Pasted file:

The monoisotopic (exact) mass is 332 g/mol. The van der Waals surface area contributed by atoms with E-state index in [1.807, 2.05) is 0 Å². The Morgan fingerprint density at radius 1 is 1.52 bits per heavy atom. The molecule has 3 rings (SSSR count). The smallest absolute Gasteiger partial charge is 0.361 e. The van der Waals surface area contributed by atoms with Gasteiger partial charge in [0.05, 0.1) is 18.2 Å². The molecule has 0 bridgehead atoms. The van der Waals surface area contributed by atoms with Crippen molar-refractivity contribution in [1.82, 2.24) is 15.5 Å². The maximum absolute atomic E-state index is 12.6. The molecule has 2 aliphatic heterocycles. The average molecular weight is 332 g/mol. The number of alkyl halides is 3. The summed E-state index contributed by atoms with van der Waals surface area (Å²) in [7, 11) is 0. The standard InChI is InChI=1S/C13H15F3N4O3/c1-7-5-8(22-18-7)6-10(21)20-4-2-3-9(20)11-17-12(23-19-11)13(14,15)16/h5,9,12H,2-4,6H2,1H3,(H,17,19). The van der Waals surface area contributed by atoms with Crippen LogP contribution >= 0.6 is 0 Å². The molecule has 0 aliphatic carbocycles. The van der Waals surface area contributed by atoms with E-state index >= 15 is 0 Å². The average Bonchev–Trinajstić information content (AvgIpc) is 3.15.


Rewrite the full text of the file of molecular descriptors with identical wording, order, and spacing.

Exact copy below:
The monoisotopic (exact) mass is 332 g/mol. The van der Waals surface area contributed by atoms with E-state index in [1.807, 2.05) is 0 Å². The Morgan fingerprint density at radius 1 is 1.52 bits per heavy atom. The molecule has 3 rings (SSSR count). The smallest absolute Gasteiger partial charge is 0.361 e. The van der Waals surface area contributed by atoms with Gasteiger partial charge in [0.05, 0.1) is 18.2 Å². The molecule has 0 bridgehead atoms. The van der Waals surface area contributed by atoms with Crippen molar-refractivity contribution in [1.82, 2.24) is 15.5 Å². The maximum absolute atomic E-state index is 12.6. The molecule has 2 aliphatic heterocycles. The average molecular weight is 332 g/mol. The number of alkyl halides is 3. The summed E-state index contributed by atoms with van der Waals surface area (Å²) in [7, 11) is 0. The standard InChI is InChI=1S/C13H15F3N4O3/c1-7-5-8(22-18-7)6-10(21)20-4-2-3-9(20)11-17-12(23-19-11)13(14,15)16/h5,9,12H,2-4,6H2,1H3,(H,17,19). The van der Waals surface area contributed by atoms with Crippen LogP contribution >= 0.6 is 0 Å². The molecule has 0 aliphatic carbocycles. The van der Waals surface area contributed by atoms with E-state index >= 15 is 0 Å². The average Bonchev–Trinajstić information content (AvgIpc) is 3.15.